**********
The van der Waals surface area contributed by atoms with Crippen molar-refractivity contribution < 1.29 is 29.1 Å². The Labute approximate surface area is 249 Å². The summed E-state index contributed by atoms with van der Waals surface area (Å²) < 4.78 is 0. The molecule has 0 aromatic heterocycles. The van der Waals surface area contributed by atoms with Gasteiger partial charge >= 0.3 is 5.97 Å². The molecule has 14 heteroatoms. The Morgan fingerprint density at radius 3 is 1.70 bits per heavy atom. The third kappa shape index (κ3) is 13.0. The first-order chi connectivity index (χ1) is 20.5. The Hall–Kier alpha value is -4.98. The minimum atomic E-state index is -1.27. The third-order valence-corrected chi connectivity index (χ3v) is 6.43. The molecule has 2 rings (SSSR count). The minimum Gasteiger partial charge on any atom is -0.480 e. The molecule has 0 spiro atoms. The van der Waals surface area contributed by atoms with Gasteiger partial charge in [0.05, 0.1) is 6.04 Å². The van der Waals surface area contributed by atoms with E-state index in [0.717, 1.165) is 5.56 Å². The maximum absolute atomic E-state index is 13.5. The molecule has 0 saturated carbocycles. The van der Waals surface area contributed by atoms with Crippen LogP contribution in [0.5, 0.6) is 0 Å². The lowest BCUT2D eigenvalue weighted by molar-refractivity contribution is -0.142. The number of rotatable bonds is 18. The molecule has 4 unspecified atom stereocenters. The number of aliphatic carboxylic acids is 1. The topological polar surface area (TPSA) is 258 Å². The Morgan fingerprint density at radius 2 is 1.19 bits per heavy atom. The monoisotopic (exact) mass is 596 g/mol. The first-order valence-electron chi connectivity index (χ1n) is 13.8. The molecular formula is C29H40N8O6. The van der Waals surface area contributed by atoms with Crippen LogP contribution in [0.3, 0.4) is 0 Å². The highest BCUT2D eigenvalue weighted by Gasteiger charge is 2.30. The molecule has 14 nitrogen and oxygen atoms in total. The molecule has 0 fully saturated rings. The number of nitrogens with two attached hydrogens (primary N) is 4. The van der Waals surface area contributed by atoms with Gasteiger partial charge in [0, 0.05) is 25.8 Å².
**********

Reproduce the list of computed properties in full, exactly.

The van der Waals surface area contributed by atoms with Crippen molar-refractivity contribution < 1.29 is 29.1 Å². The Labute approximate surface area is 249 Å². The summed E-state index contributed by atoms with van der Waals surface area (Å²) < 4.78 is 0. The molecule has 0 aromatic heterocycles. The van der Waals surface area contributed by atoms with Gasteiger partial charge >= 0.3 is 5.97 Å². The molecule has 14 heteroatoms. The Morgan fingerprint density at radius 3 is 1.70 bits per heavy atom. The third kappa shape index (κ3) is 13.0. The first-order chi connectivity index (χ1) is 20.5. The Hall–Kier alpha value is -4.98. The minimum atomic E-state index is -1.27. The third-order valence-corrected chi connectivity index (χ3v) is 6.43. The molecule has 2 rings (SSSR count). The minimum Gasteiger partial charge on any atom is -0.480 e. The molecule has 0 spiro atoms. The van der Waals surface area contributed by atoms with Gasteiger partial charge in [0.05, 0.1) is 6.04 Å². The van der Waals surface area contributed by atoms with E-state index in [0.717, 1.165) is 5.56 Å². The maximum absolute atomic E-state index is 13.5. The molecule has 0 saturated carbocycles. The van der Waals surface area contributed by atoms with Crippen LogP contribution in [0.5, 0.6) is 0 Å². The lowest BCUT2D eigenvalue weighted by molar-refractivity contribution is -0.142. The number of rotatable bonds is 18. The molecule has 4 unspecified atom stereocenters. The number of aliphatic carboxylic acids is 1. The topological polar surface area (TPSA) is 258 Å². The Morgan fingerprint density at radius 2 is 1.19 bits per heavy atom. The monoisotopic (exact) mass is 596 g/mol. The first-order valence-electron chi connectivity index (χ1n) is 13.8. The molecular formula is C29H40N8O6. The van der Waals surface area contributed by atoms with Crippen LogP contribution in [0.3, 0.4) is 0 Å². The highest BCUT2D eigenvalue weighted by Gasteiger charge is 2.30. The molecule has 14 nitrogen and oxygen atoms in total. The molecule has 0 fully saturated rings. The number of nitrogens with two attached hydrogens (primary N) is 4. The van der Waals surface area contributed by atoms with Gasteiger partial charge in [0, 0.05) is 25.8 Å².